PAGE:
Digital Leadership can serve as inspiration and an effective starting point for administrators and/or teachers who have realized that they need to (1) infuse their practice with more progressive techniques or (2) entirely revamp their work to support in providing students with more contemporary and relevant learning experiences. Also, if you find yourself working in a district where administrators simply do not “get it,” I would highly recommend Digital Leadership as an administrative book study in order to stimulate conversation in regards to how the district can make the shift from where it is to where it needs to be.
Sheninger’s work is valuable because he writes with a tone that is confident, passionate, and convincing. After reading the book it would be difficult for anyone to argue “He’s completely wrong,” or “This wouldn’t work in our district.” I would find it hard to believe that a group of administrators could read Digital Leadership and then determine that they do not need to change what they do in one way or another.
Please keep in mind that the book is not your one stop shop for all things related to digital leadership (in fact, nothing is). For example, you are not going to read through the book and instantly know how to implement such initiatives as BYOD, 1:1, getting other educators on Twitter, etc. In other words, it is a book, not a step-by-step user manual. However, you are provided with solid starting points in regards to all the hot topics, and it is left up to you as to whether or not you would like to learn more through other resources (something that Sheninger would probably encourage). Also, for all of these topics the author provides the reader with essential names and case studies, which can serve as starting points for additional research.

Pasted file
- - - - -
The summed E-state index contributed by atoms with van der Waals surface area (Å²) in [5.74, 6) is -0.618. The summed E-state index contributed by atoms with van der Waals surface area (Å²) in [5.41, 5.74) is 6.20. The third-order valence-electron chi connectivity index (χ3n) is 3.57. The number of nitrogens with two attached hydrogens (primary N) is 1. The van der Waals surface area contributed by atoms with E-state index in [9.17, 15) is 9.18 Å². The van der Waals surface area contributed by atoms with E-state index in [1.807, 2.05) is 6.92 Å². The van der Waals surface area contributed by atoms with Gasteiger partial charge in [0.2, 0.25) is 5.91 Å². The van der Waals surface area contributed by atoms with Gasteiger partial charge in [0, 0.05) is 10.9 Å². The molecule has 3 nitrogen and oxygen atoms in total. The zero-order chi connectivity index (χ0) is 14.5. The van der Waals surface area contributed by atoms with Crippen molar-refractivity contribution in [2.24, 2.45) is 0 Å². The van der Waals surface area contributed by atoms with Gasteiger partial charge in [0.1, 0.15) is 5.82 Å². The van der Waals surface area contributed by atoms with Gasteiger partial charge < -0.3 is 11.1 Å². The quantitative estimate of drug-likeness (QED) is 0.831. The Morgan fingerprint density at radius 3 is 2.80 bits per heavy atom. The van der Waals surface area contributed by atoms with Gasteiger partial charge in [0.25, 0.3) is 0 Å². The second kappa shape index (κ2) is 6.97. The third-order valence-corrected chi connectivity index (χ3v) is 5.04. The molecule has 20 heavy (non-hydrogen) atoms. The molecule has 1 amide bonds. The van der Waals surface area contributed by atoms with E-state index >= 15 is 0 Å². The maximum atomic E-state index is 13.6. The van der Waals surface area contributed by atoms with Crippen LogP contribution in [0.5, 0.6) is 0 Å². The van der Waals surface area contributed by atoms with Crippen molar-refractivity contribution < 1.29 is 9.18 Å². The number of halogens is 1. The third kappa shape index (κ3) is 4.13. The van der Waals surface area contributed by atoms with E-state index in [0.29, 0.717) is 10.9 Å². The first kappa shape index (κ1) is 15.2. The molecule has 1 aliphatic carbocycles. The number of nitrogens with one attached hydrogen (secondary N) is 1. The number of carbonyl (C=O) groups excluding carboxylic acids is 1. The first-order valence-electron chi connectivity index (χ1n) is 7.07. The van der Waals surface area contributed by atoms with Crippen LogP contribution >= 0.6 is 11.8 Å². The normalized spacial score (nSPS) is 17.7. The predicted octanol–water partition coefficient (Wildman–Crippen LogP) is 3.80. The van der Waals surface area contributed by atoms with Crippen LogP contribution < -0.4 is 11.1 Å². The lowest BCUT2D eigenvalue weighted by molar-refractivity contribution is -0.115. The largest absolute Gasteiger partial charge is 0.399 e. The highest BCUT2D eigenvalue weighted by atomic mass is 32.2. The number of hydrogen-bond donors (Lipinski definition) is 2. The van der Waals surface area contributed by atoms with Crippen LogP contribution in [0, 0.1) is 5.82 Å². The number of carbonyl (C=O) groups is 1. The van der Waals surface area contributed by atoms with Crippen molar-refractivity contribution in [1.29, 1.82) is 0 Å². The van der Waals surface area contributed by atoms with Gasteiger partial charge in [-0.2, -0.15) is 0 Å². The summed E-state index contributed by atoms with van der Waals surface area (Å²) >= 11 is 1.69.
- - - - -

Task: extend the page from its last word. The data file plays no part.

Digital Leadership is one of the first educational technology books that I have ever read. While it has inspired me, I can also see myself referring back to it when collaborating with teachers on technology integration and progressive practices. Also, once again, I would not hesitate to recommend the book for an administrator book study.
Some Highlights (literally, what I highlighted while reading)
“Leaders who position themselves to be outliers are, in a natural way, facilitating the type of innovative and creative thinking that is necessary to thrive in an information-based economy.”
“Leaders today actually have to be outliers to some extent in order to initiate and sustain the type of change needed in our schools.”
“Studies on school change indicate that schools successful in sustaining school improvement build capacity for leadership within the organization (Harris and Lambert, 2003).”
“Schools that have moved away from a hierarchical structure support learning cultures that are innovative.”
“It wasn’t until I became connected that I truly understood the error of my ways and views.”
“The effective integration of readily available technology – especially social media – serves as the main foundation of each pillar [of digital leadership].”
“With the tools that are now available, connectedness should be the standard, not just an option in education.”
“The job of the digital leader is not just to model the art of being connected; it’s also to model the art of human conversation and unplugging the devices.”
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